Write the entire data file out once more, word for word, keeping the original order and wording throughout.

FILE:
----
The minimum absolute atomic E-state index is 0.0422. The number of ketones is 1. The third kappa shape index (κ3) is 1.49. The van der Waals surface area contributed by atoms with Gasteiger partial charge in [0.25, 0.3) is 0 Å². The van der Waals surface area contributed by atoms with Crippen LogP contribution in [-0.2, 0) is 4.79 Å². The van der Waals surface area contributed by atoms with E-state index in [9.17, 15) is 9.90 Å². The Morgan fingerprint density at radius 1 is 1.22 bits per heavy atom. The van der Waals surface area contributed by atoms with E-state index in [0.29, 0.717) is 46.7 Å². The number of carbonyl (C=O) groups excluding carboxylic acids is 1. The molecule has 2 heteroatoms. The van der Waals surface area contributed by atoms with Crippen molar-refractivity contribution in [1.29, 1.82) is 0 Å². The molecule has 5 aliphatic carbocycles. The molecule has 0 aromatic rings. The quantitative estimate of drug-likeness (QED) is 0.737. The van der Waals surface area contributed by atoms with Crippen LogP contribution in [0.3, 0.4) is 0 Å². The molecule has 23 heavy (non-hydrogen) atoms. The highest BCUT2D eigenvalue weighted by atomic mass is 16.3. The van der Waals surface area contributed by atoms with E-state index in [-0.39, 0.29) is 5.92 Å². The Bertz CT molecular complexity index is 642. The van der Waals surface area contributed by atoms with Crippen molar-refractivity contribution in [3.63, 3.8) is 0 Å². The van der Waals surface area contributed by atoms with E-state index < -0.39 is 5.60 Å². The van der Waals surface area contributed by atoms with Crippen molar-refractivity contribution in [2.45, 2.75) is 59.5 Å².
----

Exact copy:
The minimum absolute atomic E-state index is 0.0422. The number of ketones is 1. The third kappa shape index (κ3) is 1.49. The van der Waals surface area contributed by atoms with Gasteiger partial charge in [0.25, 0.3) is 0 Å². The van der Waals surface area contributed by atoms with Crippen LogP contribution in [-0.2, 0) is 4.79 Å². The van der Waals surface area contributed by atoms with E-state index in [9.17, 15) is 9.90 Å². The Morgan fingerprint density at radius 1 is 1.22 bits per heavy atom. The van der Waals surface area contributed by atoms with E-state index in [0.29, 0.717) is 46.7 Å². The number of carbonyl (C=O) groups excluding carboxylic acids is 1. The molecule has 2 heteroatoms. The van der Waals surface area contributed by atoms with Crippen molar-refractivity contribution in [1.29, 1.82) is 0 Å². The molecule has 5 aliphatic carbocycles. The molecule has 0 aromatic rings. The quantitative estimate of drug-likeness (QED) is 0.737. The van der Waals surface area contributed by atoms with Crippen LogP contribution in [0.3, 0.4) is 0 Å². The molecule has 23 heavy (non-hydrogen) atoms. The highest BCUT2D eigenvalue weighted by atomic mass is 16.3. The van der Waals surface area contributed by atoms with E-state index in [-0.39, 0.29) is 5.92 Å². The Bertz CT molecular complexity index is 642. The van der Waals surface area contributed by atoms with Crippen molar-refractivity contribution in [3.63, 3.8) is 0 Å². The van der Waals surface area contributed by atoms with E-state index < -0.39 is 5.60 Å². The van der Waals surface area contributed by atoms with Crippen molar-refractivity contribution in [2.45, 2.75) is 59.5 Å².